January 14, 2019
What wine of love is offered here,
what crimson drink from heaven?
What stream of everlasting life,
what precious blood is given?
This, this is Christ the king,
the sweetest wine of heaven.
Oh, taste and see and sing!
The Son of God is given!
[Evangelical Lutheran Worship #487]
The lectionary readings for this coming Sunday, January 20, 2019, the Second Sunday after Epiphany, are as follows:
This week's readings are filled with wedding imagery, and I confess to you that, as a pastor, I would ten times choose to preside at a funeral over a wedding.
Not that I don't enjoy weddings, but the pastor at a wedding functions more like a prop in a performance. Oftentimes, we are thought to be in the way - especially in the way of the photographer who insists that the sanctuary is his or her creative arts studio and wants to jump all around the room to get the perfect photo, even if it is at the altar behind the pastor. I can't tell you how many verbal battles I've had with photographers who show no respect for the sanctity of the worship space.
I could tell you dozens of stories about weddings - the good, the bad, and the ugly. Every married couple has stories to tell about their own wedding. Most of those stories center around the reception because, unless something unusual happens, most people hardly remember what went on at the church.
 The Wedding at Cana -- Jesus Mafa
So the Gospel reading from John for this coming Sunday is the story about the wedding feast in Cana, which Jesus, his mother, and the disciples attended, and at which Jesus performed his first sign. What a sign it was!
Jesus converts six stone jars of water into somewhere between 120 to 180 gallons of wine!

As an aside, this makes for a great children's sermon. Put a few drops of red food coloring in an empty glass (cover the bottom with your hand, of course), take another glass full of water, pour it into the empty glass, and listen to the adults gasp "WOW!" with amazement. The kids are usually the cynical audience, realizing that it's a trick.
 The Wedding at Cana -- Bernat Martorell
 (Spain - 15th Century) Art Institute of
The point of the story and why it appears in this Epiphany season is that this sign reveals (the meaning of epiphany) to us something about Jesus' divine nature as well as the unique relationship between him and his heavenly Father. This sign, along with the many others in the Gospel according to John, also tell us that Jesus is God doing the works of God so that we might believe and have faith.
God cares about us and our relationship with him. That is why God uses marriage as an image when speaking about relationship with us. We belong in a special relationship with God. God's loving care and concern for us never ends. Any weakness in the relationship is on our side. We hurt God in many different ways, but God never gives up - because God never stops loving us.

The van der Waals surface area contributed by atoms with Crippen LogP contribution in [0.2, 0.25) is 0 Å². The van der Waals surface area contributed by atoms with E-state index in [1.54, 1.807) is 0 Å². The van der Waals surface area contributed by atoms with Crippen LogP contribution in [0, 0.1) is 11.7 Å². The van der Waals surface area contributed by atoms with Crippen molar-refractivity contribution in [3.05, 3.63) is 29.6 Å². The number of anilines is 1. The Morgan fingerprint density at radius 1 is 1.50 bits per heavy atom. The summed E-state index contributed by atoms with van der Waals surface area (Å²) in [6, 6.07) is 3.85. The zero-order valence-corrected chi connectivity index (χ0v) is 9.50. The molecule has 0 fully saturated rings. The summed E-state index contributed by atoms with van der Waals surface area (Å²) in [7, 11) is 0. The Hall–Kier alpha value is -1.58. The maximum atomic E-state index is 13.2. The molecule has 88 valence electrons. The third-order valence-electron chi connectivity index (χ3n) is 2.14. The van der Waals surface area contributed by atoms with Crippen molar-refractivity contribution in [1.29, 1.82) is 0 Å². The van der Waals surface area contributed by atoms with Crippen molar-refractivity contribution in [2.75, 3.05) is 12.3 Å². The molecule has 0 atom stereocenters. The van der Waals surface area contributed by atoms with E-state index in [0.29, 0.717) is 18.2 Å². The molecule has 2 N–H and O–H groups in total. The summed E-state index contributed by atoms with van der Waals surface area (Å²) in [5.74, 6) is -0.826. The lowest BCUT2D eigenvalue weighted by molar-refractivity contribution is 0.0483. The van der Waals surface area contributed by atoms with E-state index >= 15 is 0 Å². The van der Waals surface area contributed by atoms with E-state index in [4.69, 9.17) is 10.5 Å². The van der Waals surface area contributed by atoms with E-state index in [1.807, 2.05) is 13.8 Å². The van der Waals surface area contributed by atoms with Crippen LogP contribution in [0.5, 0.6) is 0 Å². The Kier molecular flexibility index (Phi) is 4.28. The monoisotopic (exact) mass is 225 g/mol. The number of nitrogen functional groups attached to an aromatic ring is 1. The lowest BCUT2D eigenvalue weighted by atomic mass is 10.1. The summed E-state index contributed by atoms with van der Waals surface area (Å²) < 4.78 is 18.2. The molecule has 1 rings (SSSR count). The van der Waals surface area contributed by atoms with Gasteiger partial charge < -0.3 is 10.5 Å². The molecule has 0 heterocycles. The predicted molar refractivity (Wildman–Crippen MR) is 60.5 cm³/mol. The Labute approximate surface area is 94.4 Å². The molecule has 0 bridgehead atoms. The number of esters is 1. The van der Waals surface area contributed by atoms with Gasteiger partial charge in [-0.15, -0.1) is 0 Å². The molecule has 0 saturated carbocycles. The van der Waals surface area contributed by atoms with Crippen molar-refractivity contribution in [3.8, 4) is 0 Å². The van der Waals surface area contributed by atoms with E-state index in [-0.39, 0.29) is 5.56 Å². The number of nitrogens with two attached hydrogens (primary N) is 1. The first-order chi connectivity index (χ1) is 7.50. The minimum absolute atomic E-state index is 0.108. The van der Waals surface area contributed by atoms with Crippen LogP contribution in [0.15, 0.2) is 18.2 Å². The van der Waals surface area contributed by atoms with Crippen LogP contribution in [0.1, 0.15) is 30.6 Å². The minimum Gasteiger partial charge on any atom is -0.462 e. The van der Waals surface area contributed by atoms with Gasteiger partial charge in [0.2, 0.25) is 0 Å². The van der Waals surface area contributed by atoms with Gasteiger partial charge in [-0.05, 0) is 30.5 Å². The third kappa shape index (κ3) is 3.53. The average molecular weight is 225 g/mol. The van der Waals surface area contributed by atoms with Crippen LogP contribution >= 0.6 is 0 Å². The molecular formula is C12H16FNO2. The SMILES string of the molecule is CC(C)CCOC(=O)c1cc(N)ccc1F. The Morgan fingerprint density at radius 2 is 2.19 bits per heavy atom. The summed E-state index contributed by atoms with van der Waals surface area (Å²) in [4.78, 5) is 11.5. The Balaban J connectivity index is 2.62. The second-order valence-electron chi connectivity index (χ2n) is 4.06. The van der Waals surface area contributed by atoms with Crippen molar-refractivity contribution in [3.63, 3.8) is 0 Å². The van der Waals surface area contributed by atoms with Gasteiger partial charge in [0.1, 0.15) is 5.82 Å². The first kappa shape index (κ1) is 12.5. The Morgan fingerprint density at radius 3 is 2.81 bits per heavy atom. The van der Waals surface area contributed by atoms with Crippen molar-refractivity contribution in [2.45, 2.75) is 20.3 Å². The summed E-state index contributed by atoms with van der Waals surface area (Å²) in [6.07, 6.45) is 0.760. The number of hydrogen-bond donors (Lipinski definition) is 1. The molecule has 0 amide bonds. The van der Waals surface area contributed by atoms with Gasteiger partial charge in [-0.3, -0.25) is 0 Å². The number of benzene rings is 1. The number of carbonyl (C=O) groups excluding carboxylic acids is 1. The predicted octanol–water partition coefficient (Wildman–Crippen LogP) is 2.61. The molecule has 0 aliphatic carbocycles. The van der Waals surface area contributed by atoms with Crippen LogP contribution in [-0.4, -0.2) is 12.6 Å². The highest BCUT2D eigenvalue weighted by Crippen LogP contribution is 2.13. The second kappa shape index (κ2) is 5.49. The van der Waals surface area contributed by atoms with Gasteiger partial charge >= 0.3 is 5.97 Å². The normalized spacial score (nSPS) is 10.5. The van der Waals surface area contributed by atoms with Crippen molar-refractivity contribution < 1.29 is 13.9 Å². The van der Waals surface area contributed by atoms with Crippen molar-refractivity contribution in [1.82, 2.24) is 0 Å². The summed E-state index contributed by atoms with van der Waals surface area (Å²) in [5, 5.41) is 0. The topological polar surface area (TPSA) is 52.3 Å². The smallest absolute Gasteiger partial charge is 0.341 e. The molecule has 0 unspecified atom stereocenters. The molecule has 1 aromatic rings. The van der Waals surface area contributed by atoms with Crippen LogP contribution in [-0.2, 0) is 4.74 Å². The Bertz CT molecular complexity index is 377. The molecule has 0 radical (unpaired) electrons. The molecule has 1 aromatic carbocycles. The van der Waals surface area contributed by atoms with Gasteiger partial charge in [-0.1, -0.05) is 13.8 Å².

Both relationships are unique and special - a marriage relationship, and a person's relationship with God. I use that comparison often in a wedding sermon but, as I stated earlier, nobody pays attention at a wedding, so that's why you're reading a scaled down version of my usual wedding sermon today.
God doesn't give up on the bride - God's people. We may give up on people rather than waste our time, but God's love never gives up reaching out to people. God's love is unconditional. We are the bride God loves to spoil.
Tuesday, January 15, the church commemorates Martin Luther King, Jr., Renewer of Society. He was born on this date in 1929. Some traditions recognize the date of his death - April 4 - which is more liturgically appropriate. In the United States, the federal holiday is celebrated the third Monday in January, this year being the 21 st , and our offices are closed for the day.
I mention that to also highlight that the annual commemoration service for The Rev. Dr. Martin Luther King, Jr., sponsored by the Northeastern Ohio Synod and the African Descent Lutheran Association, will be held this coming Sunday, January 20, 2019 at 3:30 pm., at Holy Trinity, Akron. In years past this service was held in various locations in the Cleveland area, but has been moved with the hope of broadening its awareness in the synod.
The guest speaker is The Rev. Dr. Charles Tyler, Sr., Pastor at Wesley Temple African Methodist Episcopal Zion Church in Akron and Akron District Presiding Elder for the AME Zion Church.
Friday, January 18, the church commemorates the Confession of Peter, when he acknowledged Jesus at "the son of the living God."
This date also begins The Week of Prayer for Christian Unity, which concludes with the Conversion of St. Paul on January 25.
The Northeastern Ohio Synod Council meets this coming Saturday, January 19, at Christ Lutheran Church in Massillon.
I'll make one final mention of this announcement to rostered leaders that it's time to complete your annual reports. The link and instructions are available on our Wednesday e-news, or you can access the form by clicking [here].
It is also time for congregations to fill out congregation reports. Report forms are now available on the ELCA website, [here].
Because of the federal holiday, our offices will be closed next Monday, so Monday Musings will publish on Tuesday, January 21.
This week and always, may you be filled with the Spirit of God's priceless love, that you may feast upon God's abundance.
+Bishop Abraham Allende